Contract issued, so here's the thread to discuss, complain, and prognosticate.

 

Douglas

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The Navy seems to have learned its lesson from the LCS, and went for a real, though small, warship. This reminds me more of the Perry class frigates. Maybe this is also a good time to re-classify surface combatants; LCS to frigates, these new frigates to destroyers, then the Burkes to light cruisers, with Ticos and Zumwalts becoming heavy cruisers.

Edited by shep854
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A frigate probably shouldnt be heavily armed. If it is, you arent going to be buying a lot of them, the primary reason for having them.

 

I shouldn't be cynical, but as the USN has managed to screw up the procurement of damn near every new platform since the cold war, its not entirely misplaced either.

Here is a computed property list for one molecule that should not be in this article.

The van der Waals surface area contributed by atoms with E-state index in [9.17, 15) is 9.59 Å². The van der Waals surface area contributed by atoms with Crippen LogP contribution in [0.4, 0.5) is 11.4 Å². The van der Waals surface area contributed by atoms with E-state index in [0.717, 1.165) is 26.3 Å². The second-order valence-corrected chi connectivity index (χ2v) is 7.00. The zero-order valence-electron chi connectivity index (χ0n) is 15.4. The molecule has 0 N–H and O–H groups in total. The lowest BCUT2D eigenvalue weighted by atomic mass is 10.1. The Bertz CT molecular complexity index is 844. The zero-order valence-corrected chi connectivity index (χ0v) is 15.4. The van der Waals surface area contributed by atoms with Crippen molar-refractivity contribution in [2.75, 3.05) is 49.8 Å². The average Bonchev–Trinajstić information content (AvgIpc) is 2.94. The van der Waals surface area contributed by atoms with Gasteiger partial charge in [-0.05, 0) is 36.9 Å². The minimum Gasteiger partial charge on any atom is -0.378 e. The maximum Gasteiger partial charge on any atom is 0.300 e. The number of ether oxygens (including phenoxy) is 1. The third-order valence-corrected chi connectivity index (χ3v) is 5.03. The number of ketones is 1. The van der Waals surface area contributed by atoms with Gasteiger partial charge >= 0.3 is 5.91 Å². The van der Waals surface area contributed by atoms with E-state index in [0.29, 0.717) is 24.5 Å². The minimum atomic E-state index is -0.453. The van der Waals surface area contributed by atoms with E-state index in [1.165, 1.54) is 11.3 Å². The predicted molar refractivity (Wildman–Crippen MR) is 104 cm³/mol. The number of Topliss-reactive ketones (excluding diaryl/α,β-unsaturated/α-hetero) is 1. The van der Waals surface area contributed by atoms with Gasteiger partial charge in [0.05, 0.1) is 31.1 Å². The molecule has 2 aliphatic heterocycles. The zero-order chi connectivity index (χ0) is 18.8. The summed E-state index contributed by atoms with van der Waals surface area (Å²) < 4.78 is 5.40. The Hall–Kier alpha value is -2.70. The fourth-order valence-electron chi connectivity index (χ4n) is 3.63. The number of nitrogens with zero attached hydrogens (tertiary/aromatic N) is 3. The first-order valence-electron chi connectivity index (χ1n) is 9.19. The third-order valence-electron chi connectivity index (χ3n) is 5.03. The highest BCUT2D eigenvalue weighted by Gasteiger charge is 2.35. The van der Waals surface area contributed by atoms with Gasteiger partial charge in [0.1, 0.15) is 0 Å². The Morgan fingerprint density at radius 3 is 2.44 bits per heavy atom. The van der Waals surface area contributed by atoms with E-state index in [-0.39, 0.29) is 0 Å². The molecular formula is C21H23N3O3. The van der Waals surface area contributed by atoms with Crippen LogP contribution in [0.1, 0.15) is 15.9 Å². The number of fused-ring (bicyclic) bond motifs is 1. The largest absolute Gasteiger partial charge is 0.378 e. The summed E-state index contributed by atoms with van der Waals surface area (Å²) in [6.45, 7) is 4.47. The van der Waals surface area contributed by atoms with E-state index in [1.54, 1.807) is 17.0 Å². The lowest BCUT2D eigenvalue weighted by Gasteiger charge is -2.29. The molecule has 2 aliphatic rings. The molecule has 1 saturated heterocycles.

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After picking up a bunch of LCSs' and many Ticonderoga cruisers with little life left with no successor cruiser on the way, spending a bit more on the frigates to mount 32 VLS instead of 16 might be worthwhile.

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I was curious about SPY-6 though. IIRC, it wluld be very heavy and very energy hungry because of GaN use, drastically increase sensitivity. It seems a modified SPY-6 is to be used. Using the same scale as planned for the Burke would increase displacement on the frigate a lot and in order to mount it, hull dimensions would also need to increase. But there are smaller versions of SPY-1 used by other ships, the F and K versions. So if the mentioned modify SPY-6 is of similar small size, then increasing hull size and displacement might be avoidable.